In this way several discoveries have been made. One of them is the fact that by adjusting the layers to about 1.1 degrees, the system can behave like a superconductor, that is, conduct electricity without resistance. This phenomenon was surprising because graphene, in its isolated form, is not a superconductor. Another notable advance is the discovery of Mott insulating states in spun graphene systems, where, despite the presence of charge carriers, the material acts as an insulator due to strong interactions between electrons.
Advances in this regard are not only fascinating for theoretical physicists; They also have potential practical implications . For example, the ability to induce and control superconductivity in two-dimensional materials could be revolutionary for quantum information technology and cryptography. On the other hand, materials with tunable properties could be key in the development of advanced sensors, photonic devices and more efficient energy storage systems.
The new discovery: no need to turn
And so we come to the recent discovery, where scientists have managed to promote remarkable electronic properties without resorting to twisting the graphene layers. In particular, attention has been focused on the rhombohedral stacking of five layers of graphene , demonstrating that manipulation of the stacking structure itself can be as powerful as twisting in modifying electronic properties.
By stacking, rather than spinning, the phenomenon of electronic correlation has occurred, so that the interaction between electrons is so strong that they cannot be described as independent particles. In graphene this phenomenon has been magnified due to its particular arrangement of atoms and electronic orbitals.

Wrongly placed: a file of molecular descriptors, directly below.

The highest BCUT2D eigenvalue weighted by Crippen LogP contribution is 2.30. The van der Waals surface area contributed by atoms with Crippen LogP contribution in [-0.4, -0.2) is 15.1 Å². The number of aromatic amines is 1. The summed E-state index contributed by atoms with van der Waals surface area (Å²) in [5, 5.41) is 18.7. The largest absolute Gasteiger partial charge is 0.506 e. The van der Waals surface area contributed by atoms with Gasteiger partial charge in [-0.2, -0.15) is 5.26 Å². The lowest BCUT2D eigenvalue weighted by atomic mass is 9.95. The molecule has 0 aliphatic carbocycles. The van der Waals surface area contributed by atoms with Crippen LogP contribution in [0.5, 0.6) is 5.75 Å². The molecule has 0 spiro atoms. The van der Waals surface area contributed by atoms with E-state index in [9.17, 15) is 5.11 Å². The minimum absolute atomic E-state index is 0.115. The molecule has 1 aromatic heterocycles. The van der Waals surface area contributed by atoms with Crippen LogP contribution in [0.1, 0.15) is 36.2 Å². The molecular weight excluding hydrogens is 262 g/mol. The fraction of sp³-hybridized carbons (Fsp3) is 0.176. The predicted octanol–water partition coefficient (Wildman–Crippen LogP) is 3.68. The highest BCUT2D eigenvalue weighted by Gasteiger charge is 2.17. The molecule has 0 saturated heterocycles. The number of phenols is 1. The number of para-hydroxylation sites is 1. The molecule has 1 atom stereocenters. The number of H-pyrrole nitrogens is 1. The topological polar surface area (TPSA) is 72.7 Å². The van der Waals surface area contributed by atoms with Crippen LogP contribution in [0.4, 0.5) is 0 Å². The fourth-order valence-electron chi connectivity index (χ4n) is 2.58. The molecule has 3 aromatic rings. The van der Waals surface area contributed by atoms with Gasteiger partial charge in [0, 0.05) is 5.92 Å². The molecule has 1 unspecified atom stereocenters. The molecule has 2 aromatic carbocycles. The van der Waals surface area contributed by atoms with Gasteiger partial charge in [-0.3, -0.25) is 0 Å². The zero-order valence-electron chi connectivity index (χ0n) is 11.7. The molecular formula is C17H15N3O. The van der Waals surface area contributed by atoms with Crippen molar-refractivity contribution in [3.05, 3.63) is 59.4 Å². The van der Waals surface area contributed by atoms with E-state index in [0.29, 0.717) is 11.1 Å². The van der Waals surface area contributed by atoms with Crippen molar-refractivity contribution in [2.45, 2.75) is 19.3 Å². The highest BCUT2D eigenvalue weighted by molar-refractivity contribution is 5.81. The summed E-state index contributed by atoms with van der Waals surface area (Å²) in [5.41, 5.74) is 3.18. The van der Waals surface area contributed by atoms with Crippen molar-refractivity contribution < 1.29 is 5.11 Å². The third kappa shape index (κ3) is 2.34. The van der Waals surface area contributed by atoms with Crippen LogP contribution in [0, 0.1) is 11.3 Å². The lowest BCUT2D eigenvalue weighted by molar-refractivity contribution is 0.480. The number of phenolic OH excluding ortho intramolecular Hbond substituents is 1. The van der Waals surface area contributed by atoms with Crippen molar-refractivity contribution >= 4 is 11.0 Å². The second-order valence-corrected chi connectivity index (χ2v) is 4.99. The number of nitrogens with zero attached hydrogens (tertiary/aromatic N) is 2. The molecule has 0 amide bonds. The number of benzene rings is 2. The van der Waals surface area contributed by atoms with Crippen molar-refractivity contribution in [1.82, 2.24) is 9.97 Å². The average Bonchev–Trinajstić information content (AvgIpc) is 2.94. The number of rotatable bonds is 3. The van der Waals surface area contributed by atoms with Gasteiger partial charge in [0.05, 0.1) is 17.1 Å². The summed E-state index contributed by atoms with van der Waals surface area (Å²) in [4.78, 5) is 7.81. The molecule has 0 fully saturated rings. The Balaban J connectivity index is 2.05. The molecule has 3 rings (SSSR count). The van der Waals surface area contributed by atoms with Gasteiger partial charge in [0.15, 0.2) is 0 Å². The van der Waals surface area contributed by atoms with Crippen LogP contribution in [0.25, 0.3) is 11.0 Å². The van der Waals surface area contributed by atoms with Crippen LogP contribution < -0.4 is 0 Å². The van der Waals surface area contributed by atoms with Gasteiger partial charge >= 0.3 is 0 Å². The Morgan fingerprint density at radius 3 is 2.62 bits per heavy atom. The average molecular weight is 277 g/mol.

This discovery has immense potential in electronics and spintronics, since materials with high electronic correlations can be used to develop devices that require high energy efficiency or to create systems that exhibit rapidly changing properties, such as resistive memory for next generation computing.
How did they achieve it?
MIT has used the s-SNOM (scattering-type Scanning Near-field Optical Microscope), a device with innovative technology that represents a significant advance in researchers’ ability to observe and characterize materials at the nanometric level. s-SNOM takes advantage of the interaction between light and surface nanostructures to overcome the resolution limits imposed by traditional optical microscopes, which are restricted by the principle of diffraction.
In this case, they have taken advantage of the ability of the s-SNOM microscope to identify the rhombohedral stacking order of graphene , thus making it possible to visualize and confirm the presence of the properties described above.
The use of s-SNOM has opened new avenues in the research of two-dimensional materials and complex heterostructures . Its application has been essential not only in the identification of stacking structures, but also in the understanding of physical phenomena such as insulation due to strong interaction between electrons and the possibility of unconventional superconductivity.